Saturday, July 15, 2006

Switching Over

(Note To Self: Do not add items to blog sidebar unless you are open to the accountability of folks asking about it, i.e. you really have to do the things you write about.) 

Several ladies have asked recently about what I am using for cleaning products. It is good timing, too, as after much trial and error, I have recently found several "recipes" that I really like. So in the spirit of telling possibly more than you ever wanted to know about the workings of our household, I'll share them. Disclaimer: if you leave this post feeling disheartened about the necessity to clean, I take no responsibility. However, if you leave this post feeling refreshed, encouraged, and with an itch to clean, please share so it will rub off on me.

First, to answer that nagging question in the back of your mind: "Why would anyone want to make their own cleaning products?", a short justification tutorial.

Most household cleaning products are made with toxic chemicals.  The safety labeling only covers acute toxicity, meaning if or how much of a certain chemical will induce sudden death. But chronic toxicity is more about real-world human exposure to those same chemicals, and it is more difficult and expensive to study, hence there is no safety labeling for it. Long-term low level usage (chronic) of items like cleaning products can be toxic in a different manner, causing a build up of toxic chemicals in our bodies (think cigarette smoke). Without having to purchase a book, here is a great article to explain some more about toxic household products. The main book that we have used is Clean & Green.

So, in the name of avoiding potentially (and some actually) harmful chemicals through skin contact and inhalation of fumes ( a real No-No for our kids who have asthma), we make our own. There are plenty of commercial products available that are non-toxic, earth friendly, etc., but they end up being too expensive for the quantities we use, and our being sixty miles from the closest "health food" type store disqualifies their use. (And you thought it was because I had too much free time.)

Here's what we have switched over so far:

Laundry: We use these instead of detergent, and add Baking Soda and Super Washing Soda to every load. For white loads we also add Borax for the disinfectant properties. (Lots of  little boys on a farm, remember?) The Super Washing Soda is great for greasy stuff, and the Baking Soda makes everything smell fresh. We ditched fabric softener completely because it turns out to be one of the most toxic of household products. Instead, we add a little water and a few drops of lavender essential oil to our Downy ball, and it makes the laundry smell heavenly, (but not too perfumy for Mr. Visionary). I have been informed that real men do not smell like flowers. Got it.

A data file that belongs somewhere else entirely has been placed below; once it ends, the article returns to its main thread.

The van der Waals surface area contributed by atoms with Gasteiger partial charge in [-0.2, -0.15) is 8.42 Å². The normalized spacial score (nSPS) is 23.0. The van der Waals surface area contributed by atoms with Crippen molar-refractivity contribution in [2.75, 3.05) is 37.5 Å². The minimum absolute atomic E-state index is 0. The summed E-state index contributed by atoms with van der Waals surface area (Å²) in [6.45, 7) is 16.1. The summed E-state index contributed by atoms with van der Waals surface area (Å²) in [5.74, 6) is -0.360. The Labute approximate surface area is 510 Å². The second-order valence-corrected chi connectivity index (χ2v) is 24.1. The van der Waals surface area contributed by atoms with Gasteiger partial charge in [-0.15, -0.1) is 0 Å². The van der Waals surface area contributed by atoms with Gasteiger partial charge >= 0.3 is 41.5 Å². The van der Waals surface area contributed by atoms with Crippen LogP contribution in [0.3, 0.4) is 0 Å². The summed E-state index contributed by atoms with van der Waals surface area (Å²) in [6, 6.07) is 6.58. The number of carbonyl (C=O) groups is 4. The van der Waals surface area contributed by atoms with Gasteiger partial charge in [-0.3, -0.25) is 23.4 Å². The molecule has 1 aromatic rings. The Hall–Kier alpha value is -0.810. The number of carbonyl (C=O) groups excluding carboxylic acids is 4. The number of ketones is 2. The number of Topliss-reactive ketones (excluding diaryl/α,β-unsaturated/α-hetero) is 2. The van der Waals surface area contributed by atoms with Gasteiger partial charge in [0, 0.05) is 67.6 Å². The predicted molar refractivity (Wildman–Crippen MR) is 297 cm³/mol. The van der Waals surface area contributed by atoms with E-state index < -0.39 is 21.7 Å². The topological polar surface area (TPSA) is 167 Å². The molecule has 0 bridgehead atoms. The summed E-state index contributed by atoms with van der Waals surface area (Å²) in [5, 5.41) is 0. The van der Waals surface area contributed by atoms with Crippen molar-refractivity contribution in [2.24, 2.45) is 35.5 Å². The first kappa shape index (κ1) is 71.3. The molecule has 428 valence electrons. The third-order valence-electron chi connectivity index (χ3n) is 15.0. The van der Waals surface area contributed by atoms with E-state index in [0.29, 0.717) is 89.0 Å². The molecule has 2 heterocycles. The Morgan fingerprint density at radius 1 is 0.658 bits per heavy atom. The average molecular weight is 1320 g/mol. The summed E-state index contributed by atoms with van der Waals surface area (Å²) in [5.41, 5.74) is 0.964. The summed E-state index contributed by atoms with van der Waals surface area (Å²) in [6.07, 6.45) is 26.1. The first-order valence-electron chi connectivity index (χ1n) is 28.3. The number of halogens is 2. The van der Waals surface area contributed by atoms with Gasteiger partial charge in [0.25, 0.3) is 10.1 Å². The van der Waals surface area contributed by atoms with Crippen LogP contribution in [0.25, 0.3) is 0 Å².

To replace Ajax with bleach: We mix equal parts of Baking Soda and Borax for a scrubbing powder, and put it in a cheese shaker jar from the dollar store. We use it for toilets, trash cans, etc.-anything we also want disinfected. The Borax is an awesome natural disinfectant! Anything that doesn't necessarily need to be disinfected, or for pots and glass-topped stoves, we use Bon Ami Cleaning Powder.

All-Purpose Cleaner: for walls, counters... anything, really.

1 teaspoon borax

1/2 teaspoon washing soda

2  Tablespoons lemon juice

1/2 teaspoon vegetable oil based liquid soap (we actually use Ecover's dish soap for this)

2 cups hot tap water

Mix it all together in a spray bottle.

Disinfectant Cleaner: for bathrooms, refrigerators... anything you need disinfected.

2 teaspoons Australian Tea Tree Oil (the pure essential oil)

2 teaspoons vegetable oil based liquid soap (or the dish soap here, too)

2 cups hot tap water

optional: 1-2 teaspoons lavender (or other) essential oil to make it smell lovely. (Tea Tree oil has a strong medicinal scent that I like to disguise.)

Mix it all together in a spray bottle. The Boys' bathroom never smelled so nice!

Glass Cleaner: for windows, mirrors, chrome...anything you want streak-free and shiny.

1/2 cup vinegar

2 cups water

1/4 teaspoon vegetable oil based liquid soap (if your windows are greasy)

This is my favorite idea: My best friend's kids cannot stand the smell of vinegar, so I did some homework to find a way around the smell. This really works great! We save up lemon or orange peels, put them in a jar, and cover with vinegar. After a few days, the vinegar no longer smells like anything but citrus. It is so cool! (See the jar in the picture?)

I hope this helps some folks! We have been learning a lot lately (can you say homeschool science?), and would be happy to answer any questions if we are able.


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